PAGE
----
BioTechniques, Vol. 56, No. 3, March 2014, pp. 145–147

Forensic analysis of genetic material is often limited by the quantity and quality of DNA available for examination. Stochastic effects associated with low amounts of starting template can lead to a reduction in the quality of the result, making interpretation difficult. This paper presents an amplification method to copy target DNA in a linear fashion prior to short tandem repeat (STR) analysis to increase the available starting template without introducing the amplification bias seen in other methods used to increase the sensitivity of PCR. Results show that implementing the pre- PCR procedure allows for greater allele recovery in multiplex STR analysis compared with samples that were not subjected to prior processing.

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New book in the library collection – Written in Blood

Written in blood (2014) / Mike Silverman with Tony Thompson

As one of the UK’s leading forensic scientists, Mike Silverman has helped to identify and convict dozens of murderers, rapists, armed robbers, burglars and muggers, thanks to the evidence they – or their victims – unwittingly left behind at the scenes of their crimes. Mike Silverman started his career in the days when fingerprints were still kept on card files and DNA profiling was just a pipe dream, so ‘Written in blood’ is more than just a casebook – it is also a definitive history of the development of forensic science over the course of the past thirty-five years. From collecting blood samples at gangland executions to investigating forensic science failings, including in the murders of Rachel Nickell and Damilola Taylor, Mike Silverman’s unique career provides a fascinating insight into the ways forensic science is used to help solve real-life crimes. Packed with genuine crime scene photographs and original sketches, ‘Written in blood’ is the ultimate insider’s account of the fascinating world of forensic science.

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Limitations and recommendations for successful DNA extraction from forensic soil samples: A review

Science & Justice   Available online 11 March 2014;

Soil is commonly used in forensic casework to provide discriminatory power to link a suspect to a crime scene. Standard analyses examine the intrinsic properties of soils, including mineralogy, geophysics, texture and colour; however, soils can also support a vast amount of organisms, which can be examined using DNA fingerprinting techniques. Many previous genetic analyses have relied on patterns of fragment length variation produced by amplification of unidentified taxa in the soil extract. In contrast, the development of advanced DNA sequencing technologies now provides the ability to generate a detailed picture of soil microbial communities and the taxa present, allowing for improved discrimination between samples. However, DNA must be efficiently extracted from the complex soil matrix to achieve accurate and reproducible DNA sequencing results, and extraction efficacy is highly dependent on the soil type and method used. As a result, a consideration of soil properties is important when estimating the likelihood of successful DNA extraction. This would include a basic understanding of soil components, their interactions with DNA molecules and the factors that affect such interactions. This review highlights some important considerations required prior to DNA extraction and discusses the use of common chemical reagents in soil DNA extraction protocols to achieve maximum efficacy. Together, the information presented here is designed to facilitate informed decisions about the most appropriate sampling and extraction methodology, relevant both to the soil type and the details of a specific forensic case, to ensure sufficient DNA yield and enable successful analysis.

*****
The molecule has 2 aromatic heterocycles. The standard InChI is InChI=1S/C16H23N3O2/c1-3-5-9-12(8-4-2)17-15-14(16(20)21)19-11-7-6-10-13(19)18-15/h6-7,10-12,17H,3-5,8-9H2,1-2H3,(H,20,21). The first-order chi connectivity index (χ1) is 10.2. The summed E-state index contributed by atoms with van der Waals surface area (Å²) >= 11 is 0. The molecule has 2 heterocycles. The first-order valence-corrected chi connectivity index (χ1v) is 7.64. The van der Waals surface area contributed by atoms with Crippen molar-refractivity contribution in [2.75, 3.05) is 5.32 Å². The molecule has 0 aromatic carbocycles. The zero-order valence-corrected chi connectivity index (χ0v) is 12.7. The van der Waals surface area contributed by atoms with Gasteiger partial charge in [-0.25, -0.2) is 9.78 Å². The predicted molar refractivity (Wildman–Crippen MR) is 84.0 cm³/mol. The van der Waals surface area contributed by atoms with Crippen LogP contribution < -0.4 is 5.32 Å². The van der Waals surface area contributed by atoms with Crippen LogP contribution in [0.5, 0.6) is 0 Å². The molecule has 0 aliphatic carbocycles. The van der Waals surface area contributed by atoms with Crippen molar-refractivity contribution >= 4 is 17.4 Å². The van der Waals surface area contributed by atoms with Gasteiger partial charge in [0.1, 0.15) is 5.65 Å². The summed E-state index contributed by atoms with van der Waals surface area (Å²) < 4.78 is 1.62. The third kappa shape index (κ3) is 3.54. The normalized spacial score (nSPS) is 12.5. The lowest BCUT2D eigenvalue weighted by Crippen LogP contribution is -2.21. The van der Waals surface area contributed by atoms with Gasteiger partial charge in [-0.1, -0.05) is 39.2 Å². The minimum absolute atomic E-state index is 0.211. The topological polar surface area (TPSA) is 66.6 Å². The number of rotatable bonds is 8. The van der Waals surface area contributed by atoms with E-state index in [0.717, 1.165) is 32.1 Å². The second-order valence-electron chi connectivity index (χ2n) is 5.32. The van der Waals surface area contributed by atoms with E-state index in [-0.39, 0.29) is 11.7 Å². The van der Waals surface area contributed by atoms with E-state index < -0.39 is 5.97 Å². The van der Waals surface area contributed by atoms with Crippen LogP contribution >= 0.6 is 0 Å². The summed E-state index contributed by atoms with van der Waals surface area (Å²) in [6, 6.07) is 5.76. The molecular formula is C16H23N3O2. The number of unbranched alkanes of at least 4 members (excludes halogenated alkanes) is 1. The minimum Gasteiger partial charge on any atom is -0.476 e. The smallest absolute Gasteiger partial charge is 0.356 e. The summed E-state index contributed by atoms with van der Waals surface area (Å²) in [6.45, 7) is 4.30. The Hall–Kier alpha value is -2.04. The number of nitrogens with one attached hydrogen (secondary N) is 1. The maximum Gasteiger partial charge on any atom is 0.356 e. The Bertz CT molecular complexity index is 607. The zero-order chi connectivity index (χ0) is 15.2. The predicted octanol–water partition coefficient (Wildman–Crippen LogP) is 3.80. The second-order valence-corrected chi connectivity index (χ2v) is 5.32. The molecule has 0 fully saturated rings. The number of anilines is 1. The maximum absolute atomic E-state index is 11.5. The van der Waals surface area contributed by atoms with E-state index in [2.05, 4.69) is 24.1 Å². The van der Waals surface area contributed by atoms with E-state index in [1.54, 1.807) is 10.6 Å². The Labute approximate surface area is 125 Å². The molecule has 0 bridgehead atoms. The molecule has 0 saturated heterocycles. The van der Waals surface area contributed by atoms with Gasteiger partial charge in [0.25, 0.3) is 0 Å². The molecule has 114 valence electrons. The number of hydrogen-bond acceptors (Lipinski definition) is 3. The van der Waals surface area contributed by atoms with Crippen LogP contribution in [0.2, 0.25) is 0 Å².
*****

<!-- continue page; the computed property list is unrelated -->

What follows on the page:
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Forensic Science Policy & Management: Volume 4, Issue 1-2, 2013

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Informing the Future: Discussion of Model Forensic Laboratories


A “Gold Standard” Forensic Laboratory Model

What might a “gold standard” or perfect public forensic laboratory model be? Is there such a thing as a perfect model? Public forensic laboratories can be set up and operated in a variety of ways but no single, exemplary structure exists. This article addresses such questions about forensic laboratories as, “To which agency in local, state or federal government should a forensic laboratory be placed?”, “Is there such a thing as an appropriate level of service?”, and “Is the present system of delivering forensic science services within the criminal justice system the most efficient or effective arrangement?”, in the discussion of what a model forensic laboratory might look like.

The Forensic Sciences: Ideally, How Might They be Delivered?